When the prequel / reboot Rise of the Planet of the Apes was trailed in early 2011, it was not met with universal excitement. Partly due to the dogs dinner that was the previous Apes film (Shame on you Tim Burton!) the film turned out to be a major surprise hit at the box office and ended up as my number two film of the year. With success sequels surely follow. Thankfully the follow up film was not a rushed affair, having taken three years to complete and it was placed in the directorial hands of Matt Reeves, best known for his association with J.J. Abrams and the movies Cloverfield and Let Me In. The sequel had a tough job meeting expectations. I’m happy to report it exceeded them.
Dawn is set ten years after the events of the previous film. A deadly virus has inadvertently been released from a lab resulting in the deaths of 90% of the human race. The Apes, lead by Caesar (Andy Serkis), are organised into a self sufficient community in the hills above San Francisco. Their peace is disrupted by an encounter with a group of humans led by Malcolm (Jason Clarke). The remaining humans in the city below are running out of power and the dam in the woods is the answer to their needs. The first encounter ends in the shooting of an ape and Caesar has to make a decision to engage in war or broker a peace with the humans. Forces on both sides exert themselves to make every effort to influence the outcome.
If you believed the trailer, then the film you would have expected would be an all action summer blockbuster with lots of ape versus man fighting and fast paced set pieces. That is not what you actually get. The film comes across more like a Shakespearean drama with several major themes in play. There is a great emphasis on family and the responsibilities that it entails. Caesar is already in a position of power and has gained a lot of respect through his action and clear judgments. The dilemma he faces with the interaction with humans is what it means for his community. Denying them access to the dam almost certainly means war, one which he knows will be costly in terms of casualties. If he allows the human request he faces internal strife for trusting the ‘enemy’. You will agree this is not just the usual fare of a summer blockbuster.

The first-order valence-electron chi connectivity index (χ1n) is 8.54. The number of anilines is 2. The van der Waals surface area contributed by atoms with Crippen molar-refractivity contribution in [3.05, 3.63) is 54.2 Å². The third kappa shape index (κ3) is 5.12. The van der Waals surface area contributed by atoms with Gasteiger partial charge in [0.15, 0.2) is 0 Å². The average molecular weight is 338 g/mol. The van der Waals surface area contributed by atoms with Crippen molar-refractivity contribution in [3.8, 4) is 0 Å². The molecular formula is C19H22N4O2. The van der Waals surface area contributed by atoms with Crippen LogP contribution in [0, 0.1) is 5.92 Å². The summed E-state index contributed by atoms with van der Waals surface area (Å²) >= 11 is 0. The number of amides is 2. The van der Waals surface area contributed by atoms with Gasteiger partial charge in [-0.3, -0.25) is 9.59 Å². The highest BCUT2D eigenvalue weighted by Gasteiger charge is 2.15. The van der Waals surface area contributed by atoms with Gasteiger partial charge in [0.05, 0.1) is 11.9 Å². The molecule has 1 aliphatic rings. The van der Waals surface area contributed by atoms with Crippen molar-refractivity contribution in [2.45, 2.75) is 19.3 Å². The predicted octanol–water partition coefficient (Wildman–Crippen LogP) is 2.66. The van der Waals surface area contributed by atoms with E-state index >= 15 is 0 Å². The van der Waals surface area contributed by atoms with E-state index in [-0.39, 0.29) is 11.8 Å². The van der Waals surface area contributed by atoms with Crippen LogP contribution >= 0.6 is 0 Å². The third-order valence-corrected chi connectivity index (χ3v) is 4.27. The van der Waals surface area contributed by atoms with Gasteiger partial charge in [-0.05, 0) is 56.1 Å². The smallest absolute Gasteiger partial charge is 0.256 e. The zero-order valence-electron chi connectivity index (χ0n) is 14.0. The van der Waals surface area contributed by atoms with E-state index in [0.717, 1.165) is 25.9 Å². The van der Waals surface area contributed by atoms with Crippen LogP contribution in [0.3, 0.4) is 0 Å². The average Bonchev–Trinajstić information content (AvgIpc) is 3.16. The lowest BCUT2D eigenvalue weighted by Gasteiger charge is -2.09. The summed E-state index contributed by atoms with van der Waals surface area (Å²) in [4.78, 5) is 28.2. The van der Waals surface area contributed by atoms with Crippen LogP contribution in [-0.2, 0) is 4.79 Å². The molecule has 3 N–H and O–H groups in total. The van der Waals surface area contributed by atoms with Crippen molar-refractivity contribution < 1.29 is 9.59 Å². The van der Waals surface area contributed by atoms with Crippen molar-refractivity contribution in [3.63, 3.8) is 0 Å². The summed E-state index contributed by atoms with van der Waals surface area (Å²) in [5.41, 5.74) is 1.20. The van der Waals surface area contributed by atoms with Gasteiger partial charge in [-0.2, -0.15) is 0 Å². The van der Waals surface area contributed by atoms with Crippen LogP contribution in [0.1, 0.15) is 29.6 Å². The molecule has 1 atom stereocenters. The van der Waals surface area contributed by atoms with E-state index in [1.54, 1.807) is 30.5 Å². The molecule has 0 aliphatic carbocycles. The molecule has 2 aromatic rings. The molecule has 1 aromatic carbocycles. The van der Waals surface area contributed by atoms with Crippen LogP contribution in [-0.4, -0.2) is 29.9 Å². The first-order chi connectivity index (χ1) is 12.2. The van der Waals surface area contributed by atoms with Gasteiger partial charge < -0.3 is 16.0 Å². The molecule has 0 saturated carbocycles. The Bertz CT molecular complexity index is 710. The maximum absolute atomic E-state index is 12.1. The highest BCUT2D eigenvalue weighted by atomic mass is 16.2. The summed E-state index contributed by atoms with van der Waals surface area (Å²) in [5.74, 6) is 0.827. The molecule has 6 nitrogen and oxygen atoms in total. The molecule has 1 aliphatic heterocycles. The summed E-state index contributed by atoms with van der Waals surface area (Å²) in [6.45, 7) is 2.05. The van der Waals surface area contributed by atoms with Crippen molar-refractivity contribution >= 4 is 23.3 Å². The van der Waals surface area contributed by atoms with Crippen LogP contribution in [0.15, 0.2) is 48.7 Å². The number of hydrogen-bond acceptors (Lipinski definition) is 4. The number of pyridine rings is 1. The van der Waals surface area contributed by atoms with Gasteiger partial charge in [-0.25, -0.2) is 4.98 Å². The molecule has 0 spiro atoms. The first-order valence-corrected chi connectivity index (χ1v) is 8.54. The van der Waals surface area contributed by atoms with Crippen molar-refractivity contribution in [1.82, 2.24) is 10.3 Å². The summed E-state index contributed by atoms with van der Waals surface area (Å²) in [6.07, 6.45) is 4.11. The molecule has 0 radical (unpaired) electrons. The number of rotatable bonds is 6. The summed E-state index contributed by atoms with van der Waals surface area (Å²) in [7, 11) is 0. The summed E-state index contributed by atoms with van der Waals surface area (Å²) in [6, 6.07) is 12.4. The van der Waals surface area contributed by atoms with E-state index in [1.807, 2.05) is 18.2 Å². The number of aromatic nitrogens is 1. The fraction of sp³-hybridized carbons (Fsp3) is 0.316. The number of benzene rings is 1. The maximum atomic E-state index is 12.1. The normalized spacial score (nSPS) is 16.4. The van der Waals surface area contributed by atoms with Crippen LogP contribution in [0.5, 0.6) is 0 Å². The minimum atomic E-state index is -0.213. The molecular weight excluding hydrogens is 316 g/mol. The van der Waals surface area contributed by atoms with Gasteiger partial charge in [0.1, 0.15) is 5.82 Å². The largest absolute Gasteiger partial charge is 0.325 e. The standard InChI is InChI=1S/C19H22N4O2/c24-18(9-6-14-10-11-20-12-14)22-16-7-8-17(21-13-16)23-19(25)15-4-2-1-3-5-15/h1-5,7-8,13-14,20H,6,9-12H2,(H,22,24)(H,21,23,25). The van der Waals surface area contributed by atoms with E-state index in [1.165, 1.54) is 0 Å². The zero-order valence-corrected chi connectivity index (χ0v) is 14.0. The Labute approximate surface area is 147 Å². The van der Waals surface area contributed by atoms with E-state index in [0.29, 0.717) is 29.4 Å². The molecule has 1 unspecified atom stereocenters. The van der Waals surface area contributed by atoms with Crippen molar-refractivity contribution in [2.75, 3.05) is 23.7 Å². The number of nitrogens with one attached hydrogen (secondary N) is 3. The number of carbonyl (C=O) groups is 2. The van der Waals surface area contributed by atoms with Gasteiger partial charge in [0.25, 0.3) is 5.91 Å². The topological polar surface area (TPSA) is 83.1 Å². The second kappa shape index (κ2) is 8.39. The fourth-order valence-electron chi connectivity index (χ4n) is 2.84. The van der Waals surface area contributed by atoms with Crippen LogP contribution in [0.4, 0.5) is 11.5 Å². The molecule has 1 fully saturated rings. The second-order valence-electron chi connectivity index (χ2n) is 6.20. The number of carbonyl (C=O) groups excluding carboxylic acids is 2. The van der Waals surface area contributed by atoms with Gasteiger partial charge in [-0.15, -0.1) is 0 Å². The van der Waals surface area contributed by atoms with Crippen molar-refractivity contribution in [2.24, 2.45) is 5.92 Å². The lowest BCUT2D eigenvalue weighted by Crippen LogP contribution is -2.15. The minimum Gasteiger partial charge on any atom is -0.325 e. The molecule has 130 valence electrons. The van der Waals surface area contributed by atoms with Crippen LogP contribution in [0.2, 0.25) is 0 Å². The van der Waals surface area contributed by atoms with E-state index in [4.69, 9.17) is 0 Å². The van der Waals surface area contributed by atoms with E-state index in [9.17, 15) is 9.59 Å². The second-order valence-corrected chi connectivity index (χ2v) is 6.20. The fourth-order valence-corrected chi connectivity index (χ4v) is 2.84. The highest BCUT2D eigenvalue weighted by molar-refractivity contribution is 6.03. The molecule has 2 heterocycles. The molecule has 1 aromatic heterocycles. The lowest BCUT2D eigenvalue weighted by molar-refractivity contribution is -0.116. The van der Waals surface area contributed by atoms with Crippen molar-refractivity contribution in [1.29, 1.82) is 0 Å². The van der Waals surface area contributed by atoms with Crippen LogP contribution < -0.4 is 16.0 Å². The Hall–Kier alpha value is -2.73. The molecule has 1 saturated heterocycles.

What really marks this film out from the norm is the way in which the film is paced. We now expect our summer fare to be a succession of high octane set pieces threaded together with minimal plot, dialogue and gratuitous sexism (looking at you Michael Bay!). The pacing of the film is gentle and deliberate. Characters are presented and developed with care and attention to detail. Even relatively minor characters. One of the real surprises is that for about one third of the film there is no dialogue at all as the apes communicate using sign language. It is an expressive and powerful way of getting a point across and it never takes you out of the drama while reading the subtitles. For a change in the film series the story is told from the apes perspective. They have proven to be the more sympathetic characters based on this view. The overall result is a story that enthralls and entertains.
The parent and child dynamic is examined from both the human and ape perspective. Malcolm has a teenage son (Kodi Smit-McPhee) who in his own words ‘has seen things a child should never see’. His motivations for everything he is trying to achieve is driven by the bond he has forged with his boy. Caesar’s situation is similar. He has a son (Nick Thurston) who is approaching adulthood and is starting to assert himself and challenge his father. Caesar finds it difficult to get through to him and the added complication of a newborn increases the tension.
Of course, Andy Serkis is the star of the film. He gives a superb performance as the ape leader. With the further development of motion capture, he is able to capture the essence of the whole character rather than the voice and inflections. A lot of people dismiss his work as being the creation of a host of special effect technicians, but you can clearly see that under the technology there has to be a believable acting performance to make you believe that Caesar is really on the screen. The other actors using motion capture are just as convincing especially the individualities of Koba (Tony Kebbell), Blue Eyes, Maurice (Karin Konoval) and Rocket (Terry Notary). The Human cast is equally strong. Jason Clarke gives a sensitive performance as the ‘good’ man who confronts the problems generated by both sides. Gary Oldman and Keri Russel in relatively minor roles are both up to their impeccably high standards.
The film is not all drama as there are a couple of minor action scenes and a two large battle scenes. The action scenes are handled very well and the audience remains in no doubt where they are and what is going on at any point. There is a nice nod to the original Planet Of The Apes film when we see the apes on horseback in numerous scenes. There are also touches that inform how the ape society will develop in future films. There are subtle divisions beginning to show within the community with the Orangutan becoming the teacher and the Gorillas living separately and becoming the warriors.
The score from Michael Giacchino deserves a special mention. There are a couple of occasions where the music was used to excellent effect and there was a nineteen sixties action movie feel to some tracks which called back to the original film series. The three note leitmotif for the character of Caesar was used very subtly throughout and the score solidly underpinned the mood and pace of the film.
Easily the best blockbuster film of the year and a serious contender for the best movie of 2014. Highly recommended.
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